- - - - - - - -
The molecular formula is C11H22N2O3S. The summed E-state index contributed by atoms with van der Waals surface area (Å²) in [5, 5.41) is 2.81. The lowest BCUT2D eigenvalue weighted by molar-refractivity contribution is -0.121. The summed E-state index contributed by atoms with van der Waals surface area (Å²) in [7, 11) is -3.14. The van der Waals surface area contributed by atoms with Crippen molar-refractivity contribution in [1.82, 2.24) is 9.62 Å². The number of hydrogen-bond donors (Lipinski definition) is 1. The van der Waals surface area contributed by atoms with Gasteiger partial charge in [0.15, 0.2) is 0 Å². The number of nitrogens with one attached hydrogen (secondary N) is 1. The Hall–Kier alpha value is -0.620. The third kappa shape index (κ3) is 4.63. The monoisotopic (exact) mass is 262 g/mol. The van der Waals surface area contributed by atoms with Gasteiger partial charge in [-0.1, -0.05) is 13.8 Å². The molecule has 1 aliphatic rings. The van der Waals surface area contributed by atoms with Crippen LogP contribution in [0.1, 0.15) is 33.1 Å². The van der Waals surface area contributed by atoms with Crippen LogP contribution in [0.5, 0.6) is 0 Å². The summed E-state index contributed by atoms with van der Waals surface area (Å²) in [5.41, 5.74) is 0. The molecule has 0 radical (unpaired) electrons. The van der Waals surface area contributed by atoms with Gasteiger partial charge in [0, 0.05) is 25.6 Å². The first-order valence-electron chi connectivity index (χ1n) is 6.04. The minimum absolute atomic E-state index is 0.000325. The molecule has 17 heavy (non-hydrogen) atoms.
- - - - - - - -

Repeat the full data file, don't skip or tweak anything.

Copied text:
The molecular formula is C11H22N2O3S. The summed E-state index contributed by atoms with van der Waals surface area (Å²) in [5, 5.41) is 2.81. The lowest BCUT2D eigenvalue weighted by molar-refractivity contribution is -0.121. The summed E-state index contributed by atoms with van der Waals surface area (Å²) in [7, 11) is -3.14. The van der Waals surface area contributed by atoms with Crippen molar-refractivity contribution in [1.82, 2.24) is 9.62 Å². The number of hydrogen-bond donors (Lipinski definition) is 1. The van der Waals surface area contributed by atoms with Gasteiger partial charge in [0.15, 0.2) is 0 Å². The number of nitrogens with one attached hydrogen (secondary N) is 1. The Hall–Kier alpha value is -0.620. The third kappa shape index (κ3) is 4.63. The monoisotopic (exact) mass is 262 g/mol. The van der Waals surface area contributed by atoms with Gasteiger partial charge in [-0.1, -0.05) is 13.8 Å². The molecule has 1 aliphatic rings. The van der Waals surface area contributed by atoms with Crippen LogP contribution in [0.1, 0.15) is 33.1 Å². The van der Waals surface area contributed by atoms with Crippen LogP contribution in [0.5, 0.6) is 0 Å². The summed E-state index contributed by atoms with van der Waals surface area (Å²) in [5.41, 5.74) is 0. The molecule has 0 radical (unpaired) electrons. The van der Waals surface area contributed by atoms with Gasteiger partial charge in [0, 0.05) is 25.6 Å². The first-order valence-electron chi connectivity index (χ1n) is 6.04. The minimum absolute atomic E-state index is 0.000325. The molecule has 17 heavy (non-hydrogen) atoms.